New fathers can also suffer from postpartum depression, research shows

New fathers can also suffer from postpartum depression, research shows

Men with a history of depression may relapse after having children, a new British study has found. Researchers at University College London (UCL) analyzed the medical records of 90,000 men who had fathered a child in the previous year and compared them with those who had not.

Men who did not take antidepressants before conception were no more likely to need treatment than men who did not.

But they found that new fathers with a recent history of antidepressant use were 30 times more likely to be prescribed them in the first year after having a child.

Study author Irene Petersen, professor of epidemiology and health informatics at UCL, said: ‘Some of these men will continue the treatment they were already on but others did not have a recent prescription and may relapse into depression.

‘It could be that they were more aware of the symptoms and sought treatment – we saw use of antidepressant treatment, not diagnosis. This is what we saw [paternal post-natal depression] Not a risk if you are not prone to depression. But having children can be a trigger for some men.’

Having a baby can lead to relapse in men with a history of depression, a new British study suggests (stock photo)

It is well known that a history of mental illness can dramatically increase the risk of depression in women during pregnancy and after childbirth. But this is one of the first studies to look at the use of antidepressants among men after having children.

Of the 3,840 fathers who received antidepressant treatment within a year of their child’s birth, 2,552 — about 66.5 percent — received further antidepressant treatment in the year after their child was born.

Also, of the 1,206 fathers who took antidepressants within one to two years of their child’s birth, 175 — or about 14 percent — took more antidepressant treatment in the year after their child was born.

Of the 85,690 men who had no history of antidepressant use, only 1,712 (two percent) were prescribed them in the year after their child was born. In light of the findings, the authors suggest that a mental health check-up with their GP in the first year after having children may be beneficial.

Lead researcher, PhD candidate, Holly Smith, said: ‘The relationship between depression and parenthood is complex but we found that previous antidepressant treatment was a key determinant associated with antidepressant use in the year after having a child.

‘This may be because men are continuing their treatment before having children, or these men may be more susceptible to feelings of depression again and the challenges of having a new child may exacerbate it.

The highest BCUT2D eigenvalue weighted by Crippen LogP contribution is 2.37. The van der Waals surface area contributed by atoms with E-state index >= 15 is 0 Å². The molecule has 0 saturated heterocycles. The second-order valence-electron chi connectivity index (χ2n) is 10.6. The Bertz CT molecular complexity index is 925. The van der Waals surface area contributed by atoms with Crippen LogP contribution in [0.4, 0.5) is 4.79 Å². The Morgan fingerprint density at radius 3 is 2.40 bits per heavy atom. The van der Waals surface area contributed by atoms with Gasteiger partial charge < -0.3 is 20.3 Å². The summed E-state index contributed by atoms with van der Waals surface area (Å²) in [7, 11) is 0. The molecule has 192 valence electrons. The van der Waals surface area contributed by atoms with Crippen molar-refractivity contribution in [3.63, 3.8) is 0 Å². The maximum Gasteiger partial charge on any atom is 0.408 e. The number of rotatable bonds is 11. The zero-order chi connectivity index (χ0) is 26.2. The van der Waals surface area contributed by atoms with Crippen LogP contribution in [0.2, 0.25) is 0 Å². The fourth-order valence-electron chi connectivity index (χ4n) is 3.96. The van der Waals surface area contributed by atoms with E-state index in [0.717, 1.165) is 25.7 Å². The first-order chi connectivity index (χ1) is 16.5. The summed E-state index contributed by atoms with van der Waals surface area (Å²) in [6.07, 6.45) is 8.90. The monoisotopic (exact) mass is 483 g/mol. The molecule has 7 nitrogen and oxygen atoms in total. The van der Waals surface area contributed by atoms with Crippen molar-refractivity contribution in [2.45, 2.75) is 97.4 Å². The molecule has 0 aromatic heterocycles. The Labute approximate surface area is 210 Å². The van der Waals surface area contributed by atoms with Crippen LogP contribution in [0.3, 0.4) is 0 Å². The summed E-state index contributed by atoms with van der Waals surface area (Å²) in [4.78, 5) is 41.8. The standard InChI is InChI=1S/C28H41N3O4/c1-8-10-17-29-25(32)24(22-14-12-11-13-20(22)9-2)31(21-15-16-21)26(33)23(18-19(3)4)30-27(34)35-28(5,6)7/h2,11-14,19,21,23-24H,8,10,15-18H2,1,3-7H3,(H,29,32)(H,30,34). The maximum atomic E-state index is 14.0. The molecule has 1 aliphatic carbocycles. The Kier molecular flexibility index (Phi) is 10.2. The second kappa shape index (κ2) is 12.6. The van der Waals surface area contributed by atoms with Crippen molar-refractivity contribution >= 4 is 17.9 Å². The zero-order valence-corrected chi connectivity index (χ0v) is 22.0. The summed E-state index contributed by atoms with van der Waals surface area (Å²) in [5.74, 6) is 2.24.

‘After a baby is born, attention is usually focused on the health of mother and baby. However, we need to make sure new dads get the care they need, improve research on new dads and how to engage with them about their mental health.’

According to NHS data, postnatal depression affects one in ten new mums and many women suffer during pregnancy.

One study, which involved looking at 20,000 medical records, suggested similar proportions of men suffered from depression during their partner’s pregnancy and in the first year of parenthood. According to the latest NHS data, around 22 million antidepressant prescriptions were handed out to an estimated 6.6 million patients between October and December 2022.

According to NHS figures postnatal depression affects one in ten new mums and many women suffer during pregnancy (stock photo)

One in six adults suffer from moderate to severe depression – up from one in ten before the Covid pandemic. Research by the Government’s Office for National Statistics revealed that financial problems were more common among those experiencing long-term ill health and disability – or caring for someone who did.

Young adults aged 16 to 29 were also at higher risk, with more than a quarter suffering from mental illness. Women, overall, are more likely (19 percent) than men (14 percent) to report experiencing some form of depression.

As well as previous antidepressant use, UCL researchers found that social deprivation was also a key factor in whether new fathers were prescribed antidepressants.

Fathers living in the most deprived areas had an 18 per cent higher risk of receiving an antidepressant prescription than fathers living in the least deprived areas.

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